In addition to Aruba’s official certification, some hotel groups have implemented their own programs to reassure guests. Divi Hotels, for example, has implemented a new Clean Check program with a range of health and sanitation criteria. In lobbies and restaurants, floor decals and roped off areas will ensure that social distancing is observed. At pools and on the beach, chairs will be spaced out at a safe distance, restaurants and bars will have tables placed at least six feet apart, and resort activities like diving and golf will also have new protocols in place. If you do stay at a Divi hotel, you can expect to see the Clean Check symbol pretty much everywhere — from room doors signifying that the room is ready for occupancy to signs around the property that enumerate sanitation guidelines.
These hotels are under no illusion that this summer will be anything like previous summers. In an attempt to encourage bookings, many hotels are offering special discounts designed to convince travelers to visit. The Tamarijn, for example, is offering 35 percent off all inclusive rates, plus a $200 amenities credit to use with various tour, car rental, or restaurant experiences.
The Renaissance is taking a slightly different approach. Since Aruba’s required COVID-19 insurance costs $15 per person, per day, it’s deducting $30 from the room rate to help offset those extra fees. It probably won’t completely nullify the insurance fees, but it’s better than nothing.
How to enjoy Aruba’s outdoors while social distancing
To fully enjoy Aruba, you don’t need to set foot in its capital of Oranjestad, or even spend any time at the hotel pool. Aruba might be a tropical island, but its unique geography more resembles a desert, meaning there are plenty of opportunities for adventure that don’t involve your fellow resort guests.
Much of the island’s north and east coasts are defined by craggy rock formations, prickly cacti, natural pools, and rugged terrain, and exploring it is both safe and thrilling. Jeep tours and UTV rentals allow you to explore the island’s unique ruins and rock formations without worrying about getting too close to people not in your party. Renting a car might be more hassle than roasting on the beach for six days, but it’s actually a perfect way to explore the entire island and escape the confines of your resort. Since the entire island is only 70 square miles and takes about 40 minutes to drive from end to end, a car will allow you to explore Aruba at your own leisure, without relying on public transportation or tour companies.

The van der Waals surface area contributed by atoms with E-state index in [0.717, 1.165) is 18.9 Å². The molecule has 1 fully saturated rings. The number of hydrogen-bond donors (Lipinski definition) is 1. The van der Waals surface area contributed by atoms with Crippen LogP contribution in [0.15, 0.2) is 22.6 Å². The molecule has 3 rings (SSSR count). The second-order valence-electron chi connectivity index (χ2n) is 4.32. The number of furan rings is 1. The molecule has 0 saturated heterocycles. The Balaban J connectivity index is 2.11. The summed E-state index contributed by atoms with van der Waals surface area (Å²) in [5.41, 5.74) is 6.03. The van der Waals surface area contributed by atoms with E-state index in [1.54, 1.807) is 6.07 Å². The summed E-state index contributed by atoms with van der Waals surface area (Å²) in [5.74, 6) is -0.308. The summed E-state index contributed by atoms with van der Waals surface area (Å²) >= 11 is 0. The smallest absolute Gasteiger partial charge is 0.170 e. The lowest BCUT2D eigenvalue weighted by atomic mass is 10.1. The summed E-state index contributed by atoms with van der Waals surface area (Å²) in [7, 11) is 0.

A jeep tour will take you along the outskirts and coastline of Arikok National Park, but if you wanted, you could spend a few days exploring the park. Arikok, located on the west of the island, comprises about 20 percent of Aruba’s total landmass. The park is home to several natural geographical wonders, like the Conchi Natural Pool — a pool protected from the sea by the surrounding rocks — and the Arikok Hilltop, from which you can enjoy sweeping views of the island. There are also beaches that are perfect for surfing, bodyboarding, and picnics.
Aruba’s caves are probably one of its most unique geographical features. Mostly located inside the national park, the caves are both a great adventure and an escape from the summer heat. Fontein Cave, located along the north coast, is a series of limestone caves with evidence of pictographs left by the Caquetio indigenous people, and other graffiti from European settlers. Guadirikiri Cave is also worth a visit. Two large, dark chambers allow sunlight in through narrow roof openings, producing a stunning illuminating effect.
From the California Lighthouse on the northwest coast to the local seafood eateries in the south, there’s plenty of ways to get the full Aruba experience while also escaping the crowds. Food is a big part of this. Aruba’s warm climate means outdoor dining is always the default, making for a safer eating experience. Zeerovers in Savaneta, on the south coast, has the best shrimp on the island, and you can dine under a canopy of palms at Papiamento. Shrimp, wahoo, snapper, barracuda, and kingfish are among the island’s most popular dishes, and you can’t leave without trying keshi yena, which is a traditional Dutch meal consisting of a baked ball of cheese stuffed with spiced meat.